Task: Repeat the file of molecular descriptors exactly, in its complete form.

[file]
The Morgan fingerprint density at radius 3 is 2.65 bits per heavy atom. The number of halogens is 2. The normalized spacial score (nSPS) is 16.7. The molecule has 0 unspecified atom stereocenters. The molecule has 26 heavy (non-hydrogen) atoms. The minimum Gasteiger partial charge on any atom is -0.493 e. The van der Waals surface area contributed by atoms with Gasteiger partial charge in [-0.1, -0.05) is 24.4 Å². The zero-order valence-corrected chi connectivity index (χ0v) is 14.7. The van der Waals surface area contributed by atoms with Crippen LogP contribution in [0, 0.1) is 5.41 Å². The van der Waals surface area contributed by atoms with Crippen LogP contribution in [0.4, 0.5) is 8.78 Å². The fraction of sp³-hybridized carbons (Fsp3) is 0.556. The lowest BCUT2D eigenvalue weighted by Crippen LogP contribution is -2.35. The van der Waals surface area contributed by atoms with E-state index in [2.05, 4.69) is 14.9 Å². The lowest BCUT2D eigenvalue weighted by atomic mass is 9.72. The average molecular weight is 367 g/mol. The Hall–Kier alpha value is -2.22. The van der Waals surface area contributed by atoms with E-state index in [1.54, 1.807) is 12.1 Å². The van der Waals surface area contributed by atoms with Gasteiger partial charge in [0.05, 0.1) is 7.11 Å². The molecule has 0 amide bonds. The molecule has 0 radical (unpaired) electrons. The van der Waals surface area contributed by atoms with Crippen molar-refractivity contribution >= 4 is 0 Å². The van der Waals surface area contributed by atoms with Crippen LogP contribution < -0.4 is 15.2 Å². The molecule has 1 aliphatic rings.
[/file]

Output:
The Morgan fingerprint density at radius 3 is 2.65 bits per heavy atom. The number of halogens is 2. The normalized spacial score (nSPS) is 16.7. The molecule has 0 unspecified atom stereocenters. The molecule has 26 heavy (non-hydrogen) atoms. The minimum Gasteiger partial charge on any atom is -0.493 e. The van der Waals surface area contributed by atoms with Gasteiger partial charge in [-0.1, -0.05) is 24.4 Å². The zero-order valence-corrected chi connectivity index (χ0v) is 14.7. The van der Waals surface area contributed by atoms with Crippen LogP contribution in [0, 0.1) is 5.41 Å². The van der Waals surface area contributed by atoms with Crippen LogP contribution in [0.4, 0.5) is 8.78 Å². The fraction of sp³-hybridized carbons (Fsp3) is 0.556. The lowest BCUT2D eigenvalue weighted by Crippen LogP contribution is -2.35. The van der Waals surface area contributed by atoms with E-state index in [2.05, 4.69) is 14.9 Å². The lowest BCUT2D eigenvalue weighted by atomic mass is 9.72. The average molecular weight is 367 g/mol. The Hall–Kier alpha value is -2.22. The van der Waals surface area contributed by atoms with E-state index in [1.54, 1.807) is 12.1 Å². The van der Waals surface area contributed by atoms with Gasteiger partial charge in [0.05, 0.1) is 7.11 Å². The molecule has 0 amide bonds. The molecule has 0 radical (unpaired) electrons. The van der Waals surface area contributed by atoms with Crippen molar-refractivity contribution >= 4 is 0 Å². The van der Waals surface area contributed by atoms with Crippen LogP contribution < -0.4 is 15.2 Å². The molecule has 1 aliphatic rings.